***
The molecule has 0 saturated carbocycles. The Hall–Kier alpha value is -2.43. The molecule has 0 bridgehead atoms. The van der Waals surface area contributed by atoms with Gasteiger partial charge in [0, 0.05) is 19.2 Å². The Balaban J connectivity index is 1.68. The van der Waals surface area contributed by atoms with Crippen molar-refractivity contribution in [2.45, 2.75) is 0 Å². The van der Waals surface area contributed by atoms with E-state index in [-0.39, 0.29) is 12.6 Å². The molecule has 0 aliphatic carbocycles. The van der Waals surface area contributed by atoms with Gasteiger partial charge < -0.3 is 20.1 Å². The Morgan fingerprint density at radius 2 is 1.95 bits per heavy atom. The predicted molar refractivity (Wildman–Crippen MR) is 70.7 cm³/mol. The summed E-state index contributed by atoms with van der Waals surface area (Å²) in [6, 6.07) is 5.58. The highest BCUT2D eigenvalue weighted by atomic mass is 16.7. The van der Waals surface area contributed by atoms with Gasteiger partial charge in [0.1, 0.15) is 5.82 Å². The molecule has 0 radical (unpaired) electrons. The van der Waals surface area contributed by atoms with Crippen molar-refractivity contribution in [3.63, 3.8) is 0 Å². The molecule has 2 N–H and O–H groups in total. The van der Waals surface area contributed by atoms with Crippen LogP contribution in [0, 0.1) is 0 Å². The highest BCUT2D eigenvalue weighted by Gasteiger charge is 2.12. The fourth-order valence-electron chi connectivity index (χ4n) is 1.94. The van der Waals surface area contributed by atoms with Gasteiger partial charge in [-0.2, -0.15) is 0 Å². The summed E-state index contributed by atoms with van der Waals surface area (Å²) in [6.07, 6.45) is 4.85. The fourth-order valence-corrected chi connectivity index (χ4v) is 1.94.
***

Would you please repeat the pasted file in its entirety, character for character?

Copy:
The molecule has 0 saturated carbocycles. The Hall–Kier alpha value is -2.43. The molecule has 0 bridgehead atoms. The van der Waals surface area contributed by atoms with Gasteiger partial charge in [0, 0.05) is 19.2 Å². The Balaban J connectivity index is 1.68. The van der Waals surface area contributed by atoms with Crippen molar-refractivity contribution in [2.45, 2.75) is 0 Å². The van der Waals surface area contributed by atoms with E-state index in [-0.39, 0.29) is 12.6 Å². The molecule has 0 aliphatic carbocycles. The van der Waals surface area contributed by atoms with Gasteiger partial charge < -0.3 is 20.1 Å². The Morgan fingerprint density at radius 2 is 1.95 bits per heavy atom. The predicted molar refractivity (Wildman–Crippen MR) is 70.7 cm³/mol. The summed E-state index contributed by atoms with van der Waals surface area (Å²) in [6, 6.07) is 5.58. The highest BCUT2D eigenvalue weighted by atomic mass is 16.7. The van der Waals surface area contributed by atoms with Gasteiger partial charge in [0.1, 0.15) is 5.82 Å². The molecule has 0 radical (unpaired) electrons. The van der Waals surface area contributed by atoms with Crippen molar-refractivity contribution in [3.63, 3.8) is 0 Å². The molecule has 2 N–H and O–H groups in total. The van der Waals surface area contributed by atoms with Crippen LogP contribution in [0, 0.1) is 0 Å². The highest BCUT2D eigenvalue weighted by Gasteiger charge is 2.12. The fourth-order valence-electron chi connectivity index (χ4n) is 1.94. The van der Waals surface area contributed by atoms with Gasteiger partial charge in [-0.2, -0.15) is 0 Å². The summed E-state index contributed by atoms with van der Waals surface area (Å²) in [6.07, 6.45) is 4.85. The fourth-order valence-corrected chi connectivity index (χ4v) is 1.94.